Today would have been my mom’s 67th birthday. She’s been gone for seven years.
And while it’s a day laced with some sadness, it’s also a memorable occasion because exactly 15 years ago today, my husband asked me to marry him.
I wrote about it in my memoir, A Place to Land: A Story of Longing and Belonging.
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After people read the book, I’ve often heard from readers, “I wish the book came with pictures!” Others have commented, “I loved reading about your courtship, engagement, and wedding day!”
This past July, I returned to the place where my husband proposed, at Kirstenbosch Botanical Gardens in Cape Town, South Africa. I took a few photos of the exact spot where we sat, and since today is the 15th anniversary of that memorable occasion, I thought I’d share the photos with you.
Here’s an excerpt from the book about our marriage proposal story to give you some context for the photos below:
In late October 2003, just over a year after we started dating, my mom’s birthday rolled around. Kagiso knew I was missing her more than usual that day, so he suggested that we go to Kirstenbosch Botanical Gardens as a special treat. On the way there, Kagiso said, “I haven’t called your mom to say happy birthday yet. I should do it now before she leaves for work.”
I’d learned in the past year that calling people on their birthdays was an important part of Kagiso’s culture. People might not receive gifts or cards, but they were sure to get dozens of phone calls. Kagiso asked me to stop at a pay phone.
Since I had already talked to her that day, I stayed in the car while he jumped out and dialed the four hundred digits required to make an international call from a pay phone using a prepaid calling card.
At Kirstenbosch, the weather was perfect. As we strolled along, we took in the scenery and the realization that I was leaving in three weeks to go back to Michigan for Thanksgiving and Christmas.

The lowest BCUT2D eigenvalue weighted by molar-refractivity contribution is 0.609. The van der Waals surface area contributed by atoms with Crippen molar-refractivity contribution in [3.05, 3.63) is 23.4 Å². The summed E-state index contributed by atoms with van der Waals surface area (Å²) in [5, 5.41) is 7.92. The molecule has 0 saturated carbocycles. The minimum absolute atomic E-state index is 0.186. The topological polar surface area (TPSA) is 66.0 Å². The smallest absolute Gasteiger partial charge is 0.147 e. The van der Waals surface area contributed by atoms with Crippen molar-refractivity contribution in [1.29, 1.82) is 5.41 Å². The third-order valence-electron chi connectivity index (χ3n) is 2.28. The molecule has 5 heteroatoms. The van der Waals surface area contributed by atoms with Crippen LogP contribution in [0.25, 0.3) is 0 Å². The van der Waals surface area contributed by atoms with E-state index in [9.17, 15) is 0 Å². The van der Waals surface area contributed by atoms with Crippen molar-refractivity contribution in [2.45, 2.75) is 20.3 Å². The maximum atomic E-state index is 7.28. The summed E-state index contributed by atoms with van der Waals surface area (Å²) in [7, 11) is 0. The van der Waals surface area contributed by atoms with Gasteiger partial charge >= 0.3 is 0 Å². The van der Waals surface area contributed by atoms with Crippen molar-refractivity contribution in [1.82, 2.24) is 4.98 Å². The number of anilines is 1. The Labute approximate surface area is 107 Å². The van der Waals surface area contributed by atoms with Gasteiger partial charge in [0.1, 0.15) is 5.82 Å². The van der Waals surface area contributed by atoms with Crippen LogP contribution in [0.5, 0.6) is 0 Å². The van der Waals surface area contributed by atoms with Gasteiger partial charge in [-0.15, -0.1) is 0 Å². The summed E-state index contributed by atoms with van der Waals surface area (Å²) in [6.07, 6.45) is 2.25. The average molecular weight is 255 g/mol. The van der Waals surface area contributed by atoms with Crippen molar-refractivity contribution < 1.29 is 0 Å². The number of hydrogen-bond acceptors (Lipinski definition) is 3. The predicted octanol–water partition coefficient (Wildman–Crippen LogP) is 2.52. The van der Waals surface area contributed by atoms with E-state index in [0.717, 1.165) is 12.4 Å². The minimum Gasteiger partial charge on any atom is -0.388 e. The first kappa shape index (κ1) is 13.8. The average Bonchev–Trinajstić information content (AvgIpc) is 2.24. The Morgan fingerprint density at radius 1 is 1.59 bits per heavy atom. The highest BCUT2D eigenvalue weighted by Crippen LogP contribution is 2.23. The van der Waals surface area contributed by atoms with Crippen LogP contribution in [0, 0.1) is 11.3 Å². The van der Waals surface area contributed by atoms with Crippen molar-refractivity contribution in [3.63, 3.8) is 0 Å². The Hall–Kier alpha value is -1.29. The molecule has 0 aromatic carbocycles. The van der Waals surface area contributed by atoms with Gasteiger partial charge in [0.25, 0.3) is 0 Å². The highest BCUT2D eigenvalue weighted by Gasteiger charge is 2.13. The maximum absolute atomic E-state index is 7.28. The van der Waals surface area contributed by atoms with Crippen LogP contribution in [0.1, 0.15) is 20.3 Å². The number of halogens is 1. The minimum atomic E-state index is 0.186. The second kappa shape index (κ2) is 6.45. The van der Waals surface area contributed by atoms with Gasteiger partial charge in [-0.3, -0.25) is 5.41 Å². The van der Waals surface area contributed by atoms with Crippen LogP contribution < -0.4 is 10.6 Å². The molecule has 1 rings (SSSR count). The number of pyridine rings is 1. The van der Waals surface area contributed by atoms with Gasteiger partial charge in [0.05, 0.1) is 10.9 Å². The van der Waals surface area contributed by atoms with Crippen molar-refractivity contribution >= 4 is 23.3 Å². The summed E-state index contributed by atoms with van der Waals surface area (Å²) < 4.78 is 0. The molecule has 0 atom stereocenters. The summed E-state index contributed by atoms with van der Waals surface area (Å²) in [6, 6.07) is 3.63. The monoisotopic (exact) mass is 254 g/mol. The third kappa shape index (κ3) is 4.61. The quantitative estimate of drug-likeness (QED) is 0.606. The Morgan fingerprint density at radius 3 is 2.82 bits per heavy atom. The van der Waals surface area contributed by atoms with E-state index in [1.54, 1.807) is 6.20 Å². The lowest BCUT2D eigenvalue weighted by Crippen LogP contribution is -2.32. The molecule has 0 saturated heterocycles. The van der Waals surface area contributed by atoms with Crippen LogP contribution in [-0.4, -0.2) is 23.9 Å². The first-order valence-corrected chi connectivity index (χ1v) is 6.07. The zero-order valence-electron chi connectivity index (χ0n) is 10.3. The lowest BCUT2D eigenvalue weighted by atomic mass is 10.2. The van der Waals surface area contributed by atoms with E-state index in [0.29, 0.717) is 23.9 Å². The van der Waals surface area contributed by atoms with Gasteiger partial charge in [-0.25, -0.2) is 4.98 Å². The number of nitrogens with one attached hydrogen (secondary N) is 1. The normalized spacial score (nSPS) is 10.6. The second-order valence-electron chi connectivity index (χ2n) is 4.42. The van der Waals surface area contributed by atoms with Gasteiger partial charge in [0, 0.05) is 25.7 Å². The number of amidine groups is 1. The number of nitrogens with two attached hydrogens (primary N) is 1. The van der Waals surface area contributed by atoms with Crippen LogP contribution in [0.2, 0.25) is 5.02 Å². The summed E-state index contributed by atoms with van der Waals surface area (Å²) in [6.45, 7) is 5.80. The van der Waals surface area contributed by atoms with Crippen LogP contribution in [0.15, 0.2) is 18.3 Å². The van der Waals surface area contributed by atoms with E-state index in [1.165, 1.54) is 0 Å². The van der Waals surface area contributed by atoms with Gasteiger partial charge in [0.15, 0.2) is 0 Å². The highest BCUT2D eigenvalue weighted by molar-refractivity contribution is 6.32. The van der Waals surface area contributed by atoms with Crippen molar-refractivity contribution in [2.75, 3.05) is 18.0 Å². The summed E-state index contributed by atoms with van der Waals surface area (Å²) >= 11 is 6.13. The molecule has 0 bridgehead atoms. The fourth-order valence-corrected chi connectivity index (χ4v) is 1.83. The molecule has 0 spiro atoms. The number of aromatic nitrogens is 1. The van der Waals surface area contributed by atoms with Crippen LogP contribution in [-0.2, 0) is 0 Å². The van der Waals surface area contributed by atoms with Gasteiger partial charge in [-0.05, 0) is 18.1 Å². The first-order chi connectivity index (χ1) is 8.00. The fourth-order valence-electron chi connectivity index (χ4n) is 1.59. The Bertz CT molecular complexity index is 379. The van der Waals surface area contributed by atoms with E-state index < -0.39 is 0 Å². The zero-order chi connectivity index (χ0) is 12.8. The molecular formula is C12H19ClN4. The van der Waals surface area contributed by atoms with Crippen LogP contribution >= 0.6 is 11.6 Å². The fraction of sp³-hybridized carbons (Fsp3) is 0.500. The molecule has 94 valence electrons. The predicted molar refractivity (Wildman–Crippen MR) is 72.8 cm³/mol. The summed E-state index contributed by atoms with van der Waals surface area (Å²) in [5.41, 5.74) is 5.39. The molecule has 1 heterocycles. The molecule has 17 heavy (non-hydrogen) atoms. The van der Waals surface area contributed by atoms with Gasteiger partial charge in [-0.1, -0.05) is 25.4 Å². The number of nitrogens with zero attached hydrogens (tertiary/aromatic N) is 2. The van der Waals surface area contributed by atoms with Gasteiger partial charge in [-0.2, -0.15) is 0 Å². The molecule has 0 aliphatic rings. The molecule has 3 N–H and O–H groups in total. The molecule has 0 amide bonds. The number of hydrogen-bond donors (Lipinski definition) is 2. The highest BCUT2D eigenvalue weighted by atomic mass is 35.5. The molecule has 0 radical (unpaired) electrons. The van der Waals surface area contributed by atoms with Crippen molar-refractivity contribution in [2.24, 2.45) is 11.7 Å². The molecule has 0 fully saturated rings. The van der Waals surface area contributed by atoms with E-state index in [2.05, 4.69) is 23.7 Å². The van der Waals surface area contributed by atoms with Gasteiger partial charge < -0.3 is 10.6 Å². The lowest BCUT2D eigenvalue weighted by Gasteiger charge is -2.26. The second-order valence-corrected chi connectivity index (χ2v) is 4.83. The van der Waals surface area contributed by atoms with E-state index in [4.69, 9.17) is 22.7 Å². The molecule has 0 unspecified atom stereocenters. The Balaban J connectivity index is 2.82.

We dragged our feet a bit, hoping if we lingered, the time we had together before my departure would last a little longer.
When we reached a stone path with a narrow, shallow stream, we stopped and sat on some large rocks on the bank.
We took off our shoes and let our feet soak in the moment. Kagiso leaned over and gently ran his fingers through the cool water. He started talking about how much I meant to him, and how much our relationship had changed him for the better. I figured, He’s just sentimental because I’m leaving soon.
Then, to my complete surprise, he reached his hand into the sand under the water, and pulled out a solitaire diamond ring! He shook off the dripping water, held it out to me, and asked, “Will you marry me?”
“Yes!” I exclaimed without hesitating. My heart pounded with excitement and shock. “How did you do that?” I asked, still in awe of the way he pulled the ring out of the sand. “And how long have you been planning this?”
In typical fashion, he just laughed and gave no real explanation to satisfy my queries. He did, however, reveal that he had ulterior motives when calling my mom for her birthday. “I asked for her permission to marry you, and she said yes.” He then recounted a conversation he’d had with my dad ten months earlier, when Kagiso visited Michigan. Apparently my dad had pulled him aside one evening and said, “If you want to marry Kate, you don’t have to ask me first. You can just do it.”
On our way back to the car, Kagiso had to hold my hand to keep me from floating away. He teased me for the way I couldn’t stop gawking over the sparkles in my ring. Back at my apartment, I called everyone I knew to share the news.
After some discussion, we decided to have two wedding ceremonies—one in Michigan, one in South Africa. That way, both sides of the family could be part of our celebration. We set dates for the following June and July—a summer wedding in Michigan and a winter wedding in Cape Town, two weeks apart.
When I left Kagiso at the airport in November, the separation didn’t seem quite as unbearable—I had two weddings to plan, a mom in remission, and a fiancé waiting for me upon my return.
Read the rest of the story in my memoir,